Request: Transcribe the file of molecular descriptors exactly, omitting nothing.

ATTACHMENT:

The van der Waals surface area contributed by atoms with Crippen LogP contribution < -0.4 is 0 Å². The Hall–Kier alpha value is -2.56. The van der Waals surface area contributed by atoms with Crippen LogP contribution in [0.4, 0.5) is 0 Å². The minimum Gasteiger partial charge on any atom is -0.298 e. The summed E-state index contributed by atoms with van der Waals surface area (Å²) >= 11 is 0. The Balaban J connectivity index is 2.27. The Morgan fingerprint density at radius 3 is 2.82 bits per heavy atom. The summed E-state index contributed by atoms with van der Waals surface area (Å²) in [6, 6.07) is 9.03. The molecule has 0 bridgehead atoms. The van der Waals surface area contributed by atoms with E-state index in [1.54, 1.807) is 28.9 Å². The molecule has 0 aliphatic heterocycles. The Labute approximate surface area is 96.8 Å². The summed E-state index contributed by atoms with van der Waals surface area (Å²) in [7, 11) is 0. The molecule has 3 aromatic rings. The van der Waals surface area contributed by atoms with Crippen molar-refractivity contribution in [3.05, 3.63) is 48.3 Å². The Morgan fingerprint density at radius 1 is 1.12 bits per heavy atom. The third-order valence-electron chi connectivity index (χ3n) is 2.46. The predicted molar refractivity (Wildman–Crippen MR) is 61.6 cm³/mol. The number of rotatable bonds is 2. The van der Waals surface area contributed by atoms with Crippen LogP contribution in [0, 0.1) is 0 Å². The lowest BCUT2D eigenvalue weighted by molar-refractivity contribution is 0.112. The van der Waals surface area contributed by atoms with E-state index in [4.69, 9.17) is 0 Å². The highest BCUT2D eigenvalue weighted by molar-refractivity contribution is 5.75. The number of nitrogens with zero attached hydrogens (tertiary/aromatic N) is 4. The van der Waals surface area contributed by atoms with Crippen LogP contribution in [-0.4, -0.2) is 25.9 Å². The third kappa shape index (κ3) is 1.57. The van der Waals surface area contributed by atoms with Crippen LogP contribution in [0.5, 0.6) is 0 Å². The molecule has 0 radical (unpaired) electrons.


The van der Waals surface area contributed by atoms with Crippen LogP contribution < -0.4 is 0 Å². The Hall–Kier alpha value is -2.56. The van der Waals surface area contributed by atoms with Crippen LogP contribution in [0.4, 0.5) is 0 Å². The minimum Gasteiger partial charge on any atom is -0.298 e. The summed E-state index contributed by atoms with van der Waals surface area (Å²) >= 11 is 0. The Balaban J connectivity index is 2.27. The Morgan fingerprint density at radius 3 is 2.82 bits per heavy atom. The summed E-state index contributed by atoms with van der Waals surface area (Å²) in [6, 6.07) is 9.03. The molecule has 0 bridgehead atoms. The van der Waals surface area contributed by atoms with E-state index in [1.54, 1.807) is 28.9 Å². The molecule has 0 aliphatic heterocycles. The Labute approximate surface area is 96.8 Å². The summed E-state index contributed by atoms with van der Waals surface area (Å²) in [7, 11) is 0. The molecule has 3 aromatic rings. The van der Waals surface area contributed by atoms with Crippen molar-refractivity contribution in [3.05, 3.63) is 48.3 Å². The Morgan fingerprint density at radius 1 is 1.12 bits per heavy atom. The third-order valence-electron chi connectivity index (χ3n) is 2.46. The predicted molar refractivity (Wildman–Crippen MR) is 61.6 cm³/mol. The number of rotatable bonds is 2. The van der Waals surface area contributed by atoms with Crippen LogP contribution in [0, 0.1) is 0 Å². The lowest BCUT2D eigenvalue weighted by molar-refractivity contribution is 0.112. The van der Waals surface area contributed by atoms with E-state index in [4.69, 9.17) is 0 Å². The highest BCUT2D eigenvalue weighted by molar-refractivity contribution is 5.75. The number of nitrogens with zero attached hydrogens (tertiary/aromatic N) is 4. The van der Waals surface area contributed by atoms with Crippen LogP contribution in [-0.4, -0.2) is 25.9 Å². The third kappa shape index (κ3) is 1.57. The van der Waals surface area contributed by atoms with Crippen LogP contribution in [0.5, 0.6) is 0 Å². The molecule has 0 radical (unpaired) electrons.